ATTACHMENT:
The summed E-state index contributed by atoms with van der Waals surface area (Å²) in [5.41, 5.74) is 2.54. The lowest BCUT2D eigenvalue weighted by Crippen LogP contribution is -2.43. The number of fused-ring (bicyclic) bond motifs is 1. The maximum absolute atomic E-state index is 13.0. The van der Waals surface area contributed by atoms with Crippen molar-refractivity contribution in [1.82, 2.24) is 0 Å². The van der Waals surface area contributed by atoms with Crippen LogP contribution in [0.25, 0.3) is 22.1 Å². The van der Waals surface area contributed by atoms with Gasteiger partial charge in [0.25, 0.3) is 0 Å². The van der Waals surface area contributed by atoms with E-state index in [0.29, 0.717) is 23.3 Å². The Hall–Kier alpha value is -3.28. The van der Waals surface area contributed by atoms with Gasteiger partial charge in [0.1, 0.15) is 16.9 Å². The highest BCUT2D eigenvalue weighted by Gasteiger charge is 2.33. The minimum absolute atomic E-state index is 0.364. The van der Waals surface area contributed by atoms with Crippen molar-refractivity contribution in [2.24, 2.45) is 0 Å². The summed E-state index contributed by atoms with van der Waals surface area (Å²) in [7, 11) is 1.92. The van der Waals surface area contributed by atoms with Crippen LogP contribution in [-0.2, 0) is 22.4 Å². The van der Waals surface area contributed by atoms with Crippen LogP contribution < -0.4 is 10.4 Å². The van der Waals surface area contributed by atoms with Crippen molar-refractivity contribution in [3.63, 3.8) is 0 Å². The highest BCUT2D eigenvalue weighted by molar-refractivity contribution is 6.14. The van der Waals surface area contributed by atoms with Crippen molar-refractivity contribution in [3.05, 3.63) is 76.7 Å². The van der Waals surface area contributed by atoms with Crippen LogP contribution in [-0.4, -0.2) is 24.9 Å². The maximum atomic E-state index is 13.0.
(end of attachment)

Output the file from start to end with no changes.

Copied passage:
The summed E-state index contributed by atoms with van der Waals surface area (Å²) in [5.41, 5.74) is 2.54. The lowest BCUT2D eigenvalue weighted by Crippen LogP contribution is -2.43. The number of fused-ring (bicyclic) bond motifs is 1. The maximum absolute atomic E-state index is 13.0. The van der Waals surface area contributed by atoms with Crippen molar-refractivity contribution in [1.82, 2.24) is 0 Å². The van der Waals surface area contributed by atoms with Crippen LogP contribution in [0.25, 0.3) is 22.1 Å². The van der Waals surface area contributed by atoms with Gasteiger partial charge in [0.25, 0.3) is 0 Å². The van der Waals surface area contributed by atoms with E-state index in [0.29, 0.717) is 23.3 Å². The Hall–Kier alpha value is -3.28. The van der Waals surface area contributed by atoms with Gasteiger partial charge in [0.1, 0.15) is 16.9 Å². The highest BCUT2D eigenvalue weighted by Gasteiger charge is 2.33. The minimum absolute atomic E-state index is 0.364. The van der Waals surface area contributed by atoms with Crippen molar-refractivity contribution in [2.24, 2.45) is 0 Å². The summed E-state index contributed by atoms with van der Waals surface area (Å²) in [7, 11) is 1.92. The van der Waals surface area contributed by atoms with Crippen LogP contribution in [-0.2, 0) is 22.4 Å². The van der Waals surface area contributed by atoms with Crippen LogP contribution < -0.4 is 10.4 Å². The van der Waals surface area contributed by atoms with Crippen molar-refractivity contribution in [3.63, 3.8) is 0 Å². The highest BCUT2D eigenvalue weighted by molar-refractivity contribution is 6.14. The van der Waals surface area contributed by atoms with Crippen molar-refractivity contribution in [3.05, 3.63) is 76.7 Å². The van der Waals surface area contributed by atoms with Crippen LogP contribution in [-0.4, -0.2) is 24.9 Å². The maximum atomic E-state index is 13.0.